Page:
The people at BEA better hope they don't end up like Siebel.
Two years since it acquired the CRM specialist, Oracle recently launched what is being called Release 15 of its Siebel On Demand product, even though it has since replaced Siebel's name with its own. The key features include Sticky Notes, a way for sales people to create social networks around potential clients, and Message Center, a way to encourage collaboration. "Oracle takes on Salesforce.com", the headlines proclaim, but that's what we said when Oracle bought Siebel in the first place. It's taking too long, and betrays the challenges facing everyone in the CRM space.
While Oracle made the right move in promising unlimited support for the software it acquired, including Siebel, it has been too busy focusing on integrating operations and not enough time on compelling features or go-to-market strategy. Gartner, for one, has reported the fallout: a 75% reduction in inquiries for competitive evaluations for Siebel CRM On Demand versus the likes of Salesforce.com. That means Oracle CRM On Demand isn't becoming a part of the purchasing decision. When a vendor forgets about its own product line, so does the rest of the market.
Oracle is obviously putting its emphasis on its Fusion middleware and applications, but customers are on a different timetable. Let's also not forget that even when Oracle made its purchase, Siebel was struggling to succeed in the hosted space versus the more agile Salesforce.com, which is routinely identified as a software-as-a-service pioneer. Unlike its takeovers of PeopleSoft and JD Edwards, which were much more about gaining customer lists, Oracle bought Siebel because, even as the second-best hosted CRM firm, it had a product that was probably better than any CRM product in Oracle's line-up. There was always a danger Oracle chief executive Larry Ellison would screw Siebel up, but I never thought he would do it through neglect.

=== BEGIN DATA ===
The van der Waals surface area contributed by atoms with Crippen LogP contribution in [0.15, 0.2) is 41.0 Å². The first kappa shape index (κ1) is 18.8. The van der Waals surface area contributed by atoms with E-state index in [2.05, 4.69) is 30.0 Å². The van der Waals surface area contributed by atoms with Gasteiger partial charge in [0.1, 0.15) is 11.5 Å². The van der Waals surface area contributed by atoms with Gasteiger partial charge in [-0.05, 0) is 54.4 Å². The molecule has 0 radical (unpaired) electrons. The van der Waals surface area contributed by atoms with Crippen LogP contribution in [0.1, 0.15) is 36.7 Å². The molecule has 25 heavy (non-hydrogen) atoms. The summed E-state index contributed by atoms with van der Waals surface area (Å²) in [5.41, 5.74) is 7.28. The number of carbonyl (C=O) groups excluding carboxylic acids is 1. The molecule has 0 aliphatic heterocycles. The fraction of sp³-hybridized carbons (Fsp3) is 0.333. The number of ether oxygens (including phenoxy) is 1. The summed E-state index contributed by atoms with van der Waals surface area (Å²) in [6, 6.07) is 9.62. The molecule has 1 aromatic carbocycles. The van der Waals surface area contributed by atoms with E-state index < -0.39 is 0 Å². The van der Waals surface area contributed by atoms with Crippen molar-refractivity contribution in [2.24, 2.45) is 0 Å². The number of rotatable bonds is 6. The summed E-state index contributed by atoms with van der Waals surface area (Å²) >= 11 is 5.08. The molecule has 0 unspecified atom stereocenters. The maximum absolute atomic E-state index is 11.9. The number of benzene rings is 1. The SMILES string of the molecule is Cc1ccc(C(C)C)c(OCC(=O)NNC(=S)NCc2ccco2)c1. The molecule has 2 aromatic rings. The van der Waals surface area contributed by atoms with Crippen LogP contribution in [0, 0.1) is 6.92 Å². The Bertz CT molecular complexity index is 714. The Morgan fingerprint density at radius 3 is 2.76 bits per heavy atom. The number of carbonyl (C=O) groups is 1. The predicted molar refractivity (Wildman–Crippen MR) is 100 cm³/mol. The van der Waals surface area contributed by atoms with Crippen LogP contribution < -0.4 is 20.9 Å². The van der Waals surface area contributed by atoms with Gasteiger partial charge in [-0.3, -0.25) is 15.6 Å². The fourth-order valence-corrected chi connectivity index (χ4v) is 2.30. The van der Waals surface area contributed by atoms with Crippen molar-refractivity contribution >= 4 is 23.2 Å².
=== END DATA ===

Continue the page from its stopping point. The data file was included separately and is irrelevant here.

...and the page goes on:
Last year Salesforce.com claimed a big win when Citigroup chose it over Oracle to provide its software to 30,000 employees, but it might be a mistake for Oracle to try and convert customers of that size. If they're running on-premise CRM that works, enterprises will likely migrate to whatever hosted version their existing vendor offers. Instead, Oracle might find more opportunity in the mid-market, but that's where Microsoft is targeting its Dynamics line of CRM tools.
All this could be moot, of course, if CRM turns out — as it likely will — to be a small part of an overall master data management (MDM) problem. MDM recognises that master data includes not only customer information but other metadata that is contained in ERP systems and databases. In other words, the kinds of systems that still generate most of Oracle and SAP's revenue. It's when you get to that bigger-picture thinking that an application like Salesforce.com seems like just one piece of the puzzle. And a company like Oracle, SAP or Microsoft would own a lot more of the pieces.